Gail Halvorsen served in the US Military for more than 30 years but is most known for his role in the Berlin Airlift in 1948-49.

During one of his flights to deliver supplies to West Berlin, Halvorsen met a group of about 30 children watching the planes being unloaded at Tempelhof airport. Halvorsen shared the 2 sticks of chewing that he had in his pocket with these children. They broke these sticks into tiny pieces so that as many children as possible could have a piece. Those that did not get a piece were given the wrappers to smell. Impressed by this behavior and saddened by how little these children had, Halvorsen promised to return with more candy for the children. The children asked him how they would know that he had arrived and he said that he would wiggle the wings of his plane. This was the beginning of “Uncle Wiggly Wings”.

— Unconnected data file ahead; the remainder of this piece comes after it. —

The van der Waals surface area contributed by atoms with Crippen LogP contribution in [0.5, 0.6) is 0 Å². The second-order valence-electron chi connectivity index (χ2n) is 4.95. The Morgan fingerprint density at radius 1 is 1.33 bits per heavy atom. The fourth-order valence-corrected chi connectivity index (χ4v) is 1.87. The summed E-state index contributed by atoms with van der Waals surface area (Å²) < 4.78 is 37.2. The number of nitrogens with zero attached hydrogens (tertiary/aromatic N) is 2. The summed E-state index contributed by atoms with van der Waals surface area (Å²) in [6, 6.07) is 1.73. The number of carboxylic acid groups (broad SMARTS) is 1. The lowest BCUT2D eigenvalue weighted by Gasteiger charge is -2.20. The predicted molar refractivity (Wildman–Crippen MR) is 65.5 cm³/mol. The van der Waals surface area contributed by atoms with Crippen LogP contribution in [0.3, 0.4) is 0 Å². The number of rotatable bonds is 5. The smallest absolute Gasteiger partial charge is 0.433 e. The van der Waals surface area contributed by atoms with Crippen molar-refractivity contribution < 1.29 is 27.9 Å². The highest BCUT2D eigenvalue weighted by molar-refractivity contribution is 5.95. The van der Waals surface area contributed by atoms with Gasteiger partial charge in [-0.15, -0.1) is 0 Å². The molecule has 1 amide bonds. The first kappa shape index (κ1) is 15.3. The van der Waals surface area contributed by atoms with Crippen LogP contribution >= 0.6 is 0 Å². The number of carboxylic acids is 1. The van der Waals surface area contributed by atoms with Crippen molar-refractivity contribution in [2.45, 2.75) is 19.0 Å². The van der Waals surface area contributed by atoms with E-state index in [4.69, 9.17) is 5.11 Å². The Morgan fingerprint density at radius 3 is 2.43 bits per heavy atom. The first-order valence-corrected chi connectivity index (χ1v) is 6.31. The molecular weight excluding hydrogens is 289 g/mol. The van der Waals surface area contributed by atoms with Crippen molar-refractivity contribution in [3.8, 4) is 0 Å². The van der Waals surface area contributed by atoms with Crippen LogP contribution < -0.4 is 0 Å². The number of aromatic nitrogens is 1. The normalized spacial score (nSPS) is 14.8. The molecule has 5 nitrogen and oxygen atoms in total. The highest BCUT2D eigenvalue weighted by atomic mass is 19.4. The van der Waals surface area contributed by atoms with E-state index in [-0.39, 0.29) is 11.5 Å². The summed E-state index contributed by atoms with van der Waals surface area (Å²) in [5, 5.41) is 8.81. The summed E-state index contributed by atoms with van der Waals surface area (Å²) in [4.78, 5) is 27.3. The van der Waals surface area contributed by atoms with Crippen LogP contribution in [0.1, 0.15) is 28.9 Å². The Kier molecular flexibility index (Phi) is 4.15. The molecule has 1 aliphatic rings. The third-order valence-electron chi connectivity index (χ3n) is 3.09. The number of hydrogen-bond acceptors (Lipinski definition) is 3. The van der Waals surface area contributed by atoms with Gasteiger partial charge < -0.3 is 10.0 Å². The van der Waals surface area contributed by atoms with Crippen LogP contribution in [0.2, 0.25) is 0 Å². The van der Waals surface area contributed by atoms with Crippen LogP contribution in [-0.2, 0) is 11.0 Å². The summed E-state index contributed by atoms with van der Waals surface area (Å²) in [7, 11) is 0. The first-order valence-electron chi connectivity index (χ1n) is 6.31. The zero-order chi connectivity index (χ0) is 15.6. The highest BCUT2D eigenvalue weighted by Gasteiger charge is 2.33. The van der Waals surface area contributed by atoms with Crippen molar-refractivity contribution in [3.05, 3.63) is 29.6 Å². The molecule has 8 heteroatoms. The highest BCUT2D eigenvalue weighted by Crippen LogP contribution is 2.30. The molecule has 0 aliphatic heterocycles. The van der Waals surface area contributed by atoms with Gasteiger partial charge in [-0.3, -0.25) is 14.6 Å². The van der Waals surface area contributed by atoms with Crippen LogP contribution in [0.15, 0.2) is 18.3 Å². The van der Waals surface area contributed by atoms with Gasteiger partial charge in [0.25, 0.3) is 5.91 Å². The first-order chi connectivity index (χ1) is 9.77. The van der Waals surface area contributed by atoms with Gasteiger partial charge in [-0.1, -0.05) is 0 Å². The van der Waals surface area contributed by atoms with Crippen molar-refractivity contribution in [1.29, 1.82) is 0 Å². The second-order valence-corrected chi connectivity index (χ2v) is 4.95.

The next time that Halvorsen flew to West Berlin, he had collected the candy rations of his friends and made little parachutes out of handkerchiefs. He wiggled his wings and threw these down to the children as he passed over them. This became a regular occurence and the number of children waiting for the candy continued to grow with each delivery. The children gave Halvorsen another name, the “raisin bomber”.

As news of this informal candy delivery reached Major General William Tunner who ran the entire operation, he saw an opportunity for propaganda. He gave instructions to other pilots to deliver candy as well and named the operation, “Operation Little Vittles”. As people in America heard about this, donations of candy and handerkerchiefs made their way to West Berlin. Tons and tons of candy were delivered to the city. This was a major propaganda victory for the West.

Checkpoint Charlie